Jair Bolsonaro ignored repeated warnings that his anti-scientific response to Covid-19 was leading Brazil down an “extremely perilous path” and putting tens of thousands of lives at risk, the country’s former health minister has claimed.
Giving oral evidence to a senate inquiry into Brazil’s coronavirus calamity on Tuesday, Luiz Henrique Mandetta, who led the health ministry at the start of the pandemic, said he believed the Brazilian president’s conduct had helped generate an unnecessarily large tragedy.
Asked by one senator if Bolsonaro – whose sabotage of social distancing has been globally condemned – had understood that failing to heed international scientific consensus on Covid containment measures could cause “death on an enormous scale”, Mandetta replied: “Yes, sir.”
“I warned him systematically, with projections even,” added the 56-year-old doctor-turned-politician who is the inquiry’s first witness.
Not long before he was sacked in April last year, Mandetta claimed he had warned Bolsonaro 180,000 Brazilians could die by the end of the year unless restrictions were introduced by the federal government. They were not, and by the end of the year 191,000 Brazilians had died.
“We were off by 11,000,” Mandetta told the inquiry, which Bolsonaro’s political foes hope will extinguish his chances of re-election next year and secure justice for the families of the dead.
Brazil’s Covid emergency has gone from bad to worse in 2021, with the official death toll more than doubling to 408,000, the second highest number after the US. Before Mandetta’s testimony on Tuesday, the inquiry’s rapporteur, Renan Calheiros, said Brazil needed answers over who was to blame for the “Dantesque situation” facing South America’s biggest country.
The parliamentary inquiry was set up last week amid growing public anger at Bolsonaro’s handling of one of the world’s worst Covid outbreaks, his refusal to impose lockdowns and his government’s failure to acquire sufficient vaccines.
At its inaugural sitting last week, Calheiros drew an indirect but unmistakable parallel between Bolsonaro and the “butcher of the Balkans”, Slobodan Milosevic, who ended up on trial in the Hague. “There are culprits … and they will be held responsible,” Calheiros vowed.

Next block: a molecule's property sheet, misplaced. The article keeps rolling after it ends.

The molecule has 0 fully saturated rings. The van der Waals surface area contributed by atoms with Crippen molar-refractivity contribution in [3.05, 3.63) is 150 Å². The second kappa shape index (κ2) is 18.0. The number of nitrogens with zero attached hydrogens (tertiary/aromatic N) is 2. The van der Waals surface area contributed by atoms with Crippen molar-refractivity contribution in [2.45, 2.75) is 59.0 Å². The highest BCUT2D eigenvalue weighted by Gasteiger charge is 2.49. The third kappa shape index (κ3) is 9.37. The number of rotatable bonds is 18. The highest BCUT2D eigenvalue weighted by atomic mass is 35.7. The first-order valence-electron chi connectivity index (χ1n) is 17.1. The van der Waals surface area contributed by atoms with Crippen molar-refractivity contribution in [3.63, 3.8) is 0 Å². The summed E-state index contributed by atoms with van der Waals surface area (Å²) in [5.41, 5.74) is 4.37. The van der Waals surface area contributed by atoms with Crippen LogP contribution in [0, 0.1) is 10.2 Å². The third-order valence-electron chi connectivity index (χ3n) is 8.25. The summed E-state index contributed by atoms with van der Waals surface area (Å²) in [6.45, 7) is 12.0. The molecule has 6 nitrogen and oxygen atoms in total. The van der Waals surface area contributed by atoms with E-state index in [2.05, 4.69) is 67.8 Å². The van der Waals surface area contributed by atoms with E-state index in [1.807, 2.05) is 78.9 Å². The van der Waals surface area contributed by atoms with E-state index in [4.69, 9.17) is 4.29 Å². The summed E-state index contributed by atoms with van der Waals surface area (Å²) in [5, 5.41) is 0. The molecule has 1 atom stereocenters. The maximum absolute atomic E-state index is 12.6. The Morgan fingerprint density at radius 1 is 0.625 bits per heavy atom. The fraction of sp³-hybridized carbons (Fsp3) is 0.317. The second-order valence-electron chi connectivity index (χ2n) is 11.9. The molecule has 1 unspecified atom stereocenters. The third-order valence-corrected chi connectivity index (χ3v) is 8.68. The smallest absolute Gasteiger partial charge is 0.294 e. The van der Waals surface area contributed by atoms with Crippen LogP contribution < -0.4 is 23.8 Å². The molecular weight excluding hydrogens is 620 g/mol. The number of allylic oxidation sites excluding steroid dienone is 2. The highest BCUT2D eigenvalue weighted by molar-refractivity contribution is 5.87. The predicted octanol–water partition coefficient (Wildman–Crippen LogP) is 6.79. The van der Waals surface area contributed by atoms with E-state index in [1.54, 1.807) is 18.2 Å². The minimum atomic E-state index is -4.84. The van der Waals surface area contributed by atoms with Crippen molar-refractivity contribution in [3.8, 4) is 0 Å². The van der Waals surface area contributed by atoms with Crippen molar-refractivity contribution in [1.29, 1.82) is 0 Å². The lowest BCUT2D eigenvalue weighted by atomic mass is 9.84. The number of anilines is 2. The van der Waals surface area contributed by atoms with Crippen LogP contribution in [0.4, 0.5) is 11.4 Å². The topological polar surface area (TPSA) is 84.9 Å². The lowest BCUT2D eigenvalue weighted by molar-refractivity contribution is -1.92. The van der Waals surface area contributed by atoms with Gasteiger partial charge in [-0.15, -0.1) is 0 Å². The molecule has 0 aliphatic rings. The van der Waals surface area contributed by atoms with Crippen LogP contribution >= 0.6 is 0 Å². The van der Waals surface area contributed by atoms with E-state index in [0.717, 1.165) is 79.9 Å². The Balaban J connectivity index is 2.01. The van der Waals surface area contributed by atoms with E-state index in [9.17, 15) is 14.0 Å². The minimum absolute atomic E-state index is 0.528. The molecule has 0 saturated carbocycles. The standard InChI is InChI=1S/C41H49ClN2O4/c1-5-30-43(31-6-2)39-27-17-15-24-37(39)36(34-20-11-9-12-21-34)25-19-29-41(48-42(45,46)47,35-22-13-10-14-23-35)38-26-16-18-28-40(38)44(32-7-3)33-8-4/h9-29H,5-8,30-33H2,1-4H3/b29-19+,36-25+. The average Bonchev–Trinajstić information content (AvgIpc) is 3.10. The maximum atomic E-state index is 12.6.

“The country has the right to know who contributed to all these thousands of deaths and those people must be punished immediately and emblematically.”
Mandetta, who was fired after publicly challenging his boss over the pandemic, defended his own response to what he called Covid’s “global attack”. “We didn’t take a single step that wasn’t based on science,” Mandetta insisted, claiming he had fought to secure medical supplies and convince Brazilians – including the president – of the need for physical distancing.
Bolsonaro, however, ignored such advice, instead lending his ear to aides and allies who were playing down coronavirus, promoting ineffective remedies such as chloroquine and pushing the idea that Brazil could achieve herd immunity without shutting down its economy. One such ally, the rightwing congressman Osmar Terra, claimed last April that Brazil’s epidemic was almost over.
Mandetta said: “I did everything I could have done in terms of trying to convince him not to go down this extremely perilous path [of rejecting scientific advice]. But he probably had other people telling him that what the health minister was saying was wrong.”
The former minister produced a three-page letter he claimed he had delivered to Bolsonaro in March 2020, which concluded: “We expressly recommend that the presidency reconsiders the stance it has adopted, in accord with health ministry guidelines, since taking steps in the opposite direction could cause the health system to collapse and extremely serious consequences for the health of the population.”
Mandetta said he suspected Bolsonaro had been convinced that herd immunity could be achieved by allowing Covid to spread unchecked through the population “and only those who have to die [such as the elderly], will die”. Humberto Costa, a leftwing politician who is one of 11 senators on the inquiry, said: “If this is true, it represents an absolutely criminal act.”
Bolsonaro still has the backing of about a third of Brazilians but appears rattled by the senate investigation, with hardcore supporters staging protests in several major cities last Saturday.
The inquiry even led one of the president’s sons, Flávio Bolsonaro, to embrace the concept of social distancing as he tried to argue that its hearings should be postponed because it was too dangerous for senators to meet to debate the federal government’s Covid response. Four days later Flávio Bolsonaro hailed thousands of Bolsonaro supporters for congregating on Copacabana beach in the yellow and green colours of his father’s far-right movement.